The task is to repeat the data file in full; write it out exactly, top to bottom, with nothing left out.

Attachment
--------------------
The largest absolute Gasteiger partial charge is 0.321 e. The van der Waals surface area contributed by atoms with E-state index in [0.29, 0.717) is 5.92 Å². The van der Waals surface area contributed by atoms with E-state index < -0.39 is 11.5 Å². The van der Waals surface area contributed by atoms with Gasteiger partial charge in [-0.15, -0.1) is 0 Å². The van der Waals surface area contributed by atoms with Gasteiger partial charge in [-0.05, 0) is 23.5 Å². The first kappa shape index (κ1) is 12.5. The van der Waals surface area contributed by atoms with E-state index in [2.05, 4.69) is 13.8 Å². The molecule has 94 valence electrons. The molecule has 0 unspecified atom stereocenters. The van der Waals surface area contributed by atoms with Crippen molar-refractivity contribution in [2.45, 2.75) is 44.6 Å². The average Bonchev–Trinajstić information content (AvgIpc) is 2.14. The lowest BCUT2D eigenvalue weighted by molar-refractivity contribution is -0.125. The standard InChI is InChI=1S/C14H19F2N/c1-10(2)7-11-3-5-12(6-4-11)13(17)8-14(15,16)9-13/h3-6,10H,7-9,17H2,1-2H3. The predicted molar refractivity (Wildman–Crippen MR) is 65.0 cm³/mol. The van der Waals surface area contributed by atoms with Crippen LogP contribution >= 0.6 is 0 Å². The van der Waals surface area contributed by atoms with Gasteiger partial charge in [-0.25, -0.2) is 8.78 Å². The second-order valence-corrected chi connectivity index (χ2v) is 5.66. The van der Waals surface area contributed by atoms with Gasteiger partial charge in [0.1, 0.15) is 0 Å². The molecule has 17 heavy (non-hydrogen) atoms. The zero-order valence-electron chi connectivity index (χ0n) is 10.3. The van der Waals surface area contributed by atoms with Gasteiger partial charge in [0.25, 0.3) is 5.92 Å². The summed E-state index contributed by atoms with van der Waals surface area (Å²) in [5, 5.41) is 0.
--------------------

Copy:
The largest absolute Gasteiger partial charge is 0.321 e. The van der Waals surface area contributed by atoms with E-state index in [0.29, 0.717) is 5.92 Å². The van der Waals surface area contributed by atoms with E-state index < -0.39 is 11.5 Å². The van der Waals surface area contributed by atoms with Gasteiger partial charge in [-0.15, -0.1) is 0 Å². The van der Waals surface area contributed by atoms with Gasteiger partial charge in [-0.05, 0) is 23.5 Å². The first kappa shape index (κ1) is 12.5. The van der Waals surface area contributed by atoms with E-state index in [2.05, 4.69) is 13.8 Å². The molecule has 94 valence electrons. The molecule has 0 unspecified atom stereocenters. The van der Waals surface area contributed by atoms with Crippen molar-refractivity contribution in [2.45, 2.75) is 44.6 Å². The average Bonchev–Trinajstić information content (AvgIpc) is 2.14. The lowest BCUT2D eigenvalue weighted by molar-refractivity contribution is -0.125. The standard InChI is InChI=1S/C14H19F2N/c1-10(2)7-11-3-5-12(6-4-11)13(17)8-14(15,16)9-13/h3-6,10H,7-9,17H2,1-2H3. The predicted molar refractivity (Wildman–Crippen MR) is 65.0 cm³/mol. The van der Waals surface area contributed by atoms with Crippen LogP contribution >= 0.6 is 0 Å². The van der Waals surface area contributed by atoms with Gasteiger partial charge in [-0.25, -0.2) is 8.78 Å². The second-order valence-corrected chi connectivity index (χ2v) is 5.66. The van der Waals surface area contributed by atoms with Gasteiger partial charge in [0.1, 0.15) is 0 Å². The molecule has 17 heavy (non-hydrogen) atoms. The zero-order valence-electron chi connectivity index (χ0n) is 10.3. The van der Waals surface area contributed by atoms with Gasteiger partial charge in [0.25, 0.3) is 5.92 Å². The summed E-state index contributed by atoms with van der Waals surface area (Å²) in [5, 5.41) is 0.